3.2 Brutus explains to the people that the cause of Caesar’s assassination was the preservation of the Roman Republic from Caesar’s ambition to be king. Mark Antony, bringing in Caesar’s body, refutes Brutus’ charge of ambition against Caesar, displays Caesar’s wounds, and reveals that Caesar had made the common people his heirs. Inflamed by Antony’s words, the people set off to attack the conspirators. A servant then informs Antony that Octavius Caesar, Antony’s ally, has come to Rome and that Brutus and Cassius have been forced to flee.
3.3 Cinna the poet is attacked and killed by that Roman mob because his name is the same name as one of the Roman conspirators.
4.1 Antony, Lepidus, and Octavius meet to condemn to death those who may oppose them. Sending Lepidus for Caesar’s will, Antony expresses contempt for Lepidus and plans with Octavius to raise and army to fight the troops of Brutus and Cassius.
4.2 Brutus and Cassius feel wronged by the other. They prepare to withdraw from the view of their armies to resolve their dispute privately in Brutus’ tent.
4.3 Brutus and Cassius exchange accusations in Brutus’ tent. They grown angry with each other but are quickly reconciled, and Brutus tells Cassius of Portia’s death. With Titanius and Messala they plot their military strategy. Brutus overrides Cassius’ objections and insists that they march to Philippi to challenge Mark Antony and Octavius. As Brutus reads in his tent after the meeting, he is visited by the Ghost of Caesar, who threatens to visit Brutus again at Philippi.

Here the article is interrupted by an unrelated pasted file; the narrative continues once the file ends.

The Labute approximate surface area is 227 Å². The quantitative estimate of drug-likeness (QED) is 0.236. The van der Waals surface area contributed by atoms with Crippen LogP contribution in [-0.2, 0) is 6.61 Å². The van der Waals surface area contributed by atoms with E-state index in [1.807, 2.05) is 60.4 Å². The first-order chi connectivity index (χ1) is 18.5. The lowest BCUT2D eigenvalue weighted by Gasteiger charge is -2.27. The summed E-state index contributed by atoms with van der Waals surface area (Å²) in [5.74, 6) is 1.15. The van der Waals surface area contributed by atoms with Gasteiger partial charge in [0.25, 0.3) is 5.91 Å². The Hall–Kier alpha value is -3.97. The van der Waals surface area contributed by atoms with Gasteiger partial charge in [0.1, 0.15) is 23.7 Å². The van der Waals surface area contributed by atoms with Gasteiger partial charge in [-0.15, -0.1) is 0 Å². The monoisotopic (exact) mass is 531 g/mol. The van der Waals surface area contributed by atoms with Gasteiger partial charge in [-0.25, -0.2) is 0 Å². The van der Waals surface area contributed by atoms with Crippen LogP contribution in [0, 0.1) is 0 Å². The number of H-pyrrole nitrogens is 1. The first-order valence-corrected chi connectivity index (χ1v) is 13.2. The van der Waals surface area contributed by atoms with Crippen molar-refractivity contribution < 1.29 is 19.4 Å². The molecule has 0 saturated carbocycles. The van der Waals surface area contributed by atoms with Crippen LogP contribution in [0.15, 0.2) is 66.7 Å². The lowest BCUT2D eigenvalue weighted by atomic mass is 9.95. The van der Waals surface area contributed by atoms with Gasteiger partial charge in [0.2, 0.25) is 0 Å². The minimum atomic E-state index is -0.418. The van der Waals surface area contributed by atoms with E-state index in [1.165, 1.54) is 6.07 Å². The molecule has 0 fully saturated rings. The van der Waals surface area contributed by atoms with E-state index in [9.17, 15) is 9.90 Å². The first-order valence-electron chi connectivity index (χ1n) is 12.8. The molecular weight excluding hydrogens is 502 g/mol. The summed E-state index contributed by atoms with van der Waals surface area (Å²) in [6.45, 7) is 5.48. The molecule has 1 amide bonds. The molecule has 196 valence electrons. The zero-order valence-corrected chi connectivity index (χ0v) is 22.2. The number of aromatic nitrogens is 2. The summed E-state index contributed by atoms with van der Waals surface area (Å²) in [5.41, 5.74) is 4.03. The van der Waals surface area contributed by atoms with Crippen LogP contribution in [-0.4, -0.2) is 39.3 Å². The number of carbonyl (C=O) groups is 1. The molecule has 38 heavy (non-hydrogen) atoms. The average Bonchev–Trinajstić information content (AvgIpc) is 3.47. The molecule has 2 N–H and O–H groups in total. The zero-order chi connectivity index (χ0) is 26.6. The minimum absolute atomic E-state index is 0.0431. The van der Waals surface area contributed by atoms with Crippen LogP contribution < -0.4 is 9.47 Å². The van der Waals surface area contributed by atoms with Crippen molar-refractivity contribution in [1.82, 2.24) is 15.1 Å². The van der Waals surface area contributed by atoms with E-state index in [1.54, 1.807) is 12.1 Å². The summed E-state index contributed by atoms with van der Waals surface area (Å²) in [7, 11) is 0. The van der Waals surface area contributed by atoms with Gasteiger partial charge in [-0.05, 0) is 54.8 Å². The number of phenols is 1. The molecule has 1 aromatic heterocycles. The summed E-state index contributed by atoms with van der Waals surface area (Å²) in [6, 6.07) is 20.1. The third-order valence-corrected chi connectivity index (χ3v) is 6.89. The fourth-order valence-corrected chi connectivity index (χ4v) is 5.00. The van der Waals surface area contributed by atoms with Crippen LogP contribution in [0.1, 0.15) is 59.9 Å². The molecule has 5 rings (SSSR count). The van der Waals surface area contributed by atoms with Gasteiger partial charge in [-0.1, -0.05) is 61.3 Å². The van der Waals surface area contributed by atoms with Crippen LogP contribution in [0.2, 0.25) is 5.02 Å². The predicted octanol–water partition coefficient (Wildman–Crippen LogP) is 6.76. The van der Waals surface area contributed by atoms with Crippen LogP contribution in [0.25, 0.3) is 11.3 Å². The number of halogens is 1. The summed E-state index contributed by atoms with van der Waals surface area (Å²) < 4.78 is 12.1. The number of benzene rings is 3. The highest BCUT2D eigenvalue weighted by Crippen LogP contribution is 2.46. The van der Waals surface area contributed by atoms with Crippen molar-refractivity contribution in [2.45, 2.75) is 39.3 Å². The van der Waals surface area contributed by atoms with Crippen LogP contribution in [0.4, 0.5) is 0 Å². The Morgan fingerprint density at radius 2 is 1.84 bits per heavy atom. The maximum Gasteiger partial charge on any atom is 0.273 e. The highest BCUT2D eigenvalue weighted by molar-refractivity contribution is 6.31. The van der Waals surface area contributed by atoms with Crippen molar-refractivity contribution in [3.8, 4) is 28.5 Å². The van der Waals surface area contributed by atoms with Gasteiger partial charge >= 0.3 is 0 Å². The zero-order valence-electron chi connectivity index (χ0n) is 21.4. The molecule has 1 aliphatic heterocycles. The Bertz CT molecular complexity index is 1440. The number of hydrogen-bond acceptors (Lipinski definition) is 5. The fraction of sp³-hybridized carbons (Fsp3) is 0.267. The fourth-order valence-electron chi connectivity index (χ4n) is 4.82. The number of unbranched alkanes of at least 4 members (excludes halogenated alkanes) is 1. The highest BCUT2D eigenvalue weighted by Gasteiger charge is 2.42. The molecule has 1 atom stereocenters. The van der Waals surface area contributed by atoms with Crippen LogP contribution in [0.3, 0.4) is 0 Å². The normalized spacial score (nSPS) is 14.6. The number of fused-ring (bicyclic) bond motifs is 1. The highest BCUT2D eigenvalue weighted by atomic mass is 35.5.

5.1 The opposing armies confront each other at Philippi. Before the battle, Brutus and Cassius exchange insults with Antony and Octavious. Cassius is troubled by an omen of defeat, and he and Brutus say farewell in case they die as a result of the upcoming battle.
5.2 Brutus sends Messala to thrown all Brutus’ legions into battle.
5.3 Cassius, mistakenly believing that the battle has been lost and that Titinius has been taken captive, orders Pindarus to kill him. When Titinius returns, he puts his wreath of victory on Cassius’ head and kills himself. Brutus orders his legions into battle again in order to conquer the still undefeated Antony.
5.4 Brutus’ forces are defeated in the second battle. Lucilius calls attention to himself to himself and away from Brutus by announcing himself to be Brutus. Lucilius is captured by Antony spares him.
5.5 Brutus begs four of his followers to assist him in his suicide. All but the fourth decline. Brutus kills himself. Antony praises Brutus as the only honorable conspirator, and Octavious orders Brutus’ funeral rights.
Characters Julius Caesar, Calphurnia (Caesar’s wife), and servantMarcus Brutus, Portia (Brutus’ wife), and servantConspirators: Caius Cassius, Casca, Cinna, Decius Brutus, Caius Ligarius, Metellus Cimber, TreboniusSenators: Cicero, Publicus, Popilius LenaTribunes: Flavius, MarullusRulers of Rome in act 4 and 5: Mark Antony, Lepidus, Octavius (and servants)Soldiers in Cassius’ and Brutus’ army: Lucilius, Titinius, Messala, Varro, Claudis, Young Cato, Strato, Volumnius, Labeo, Flavius, Clitus, Dardanus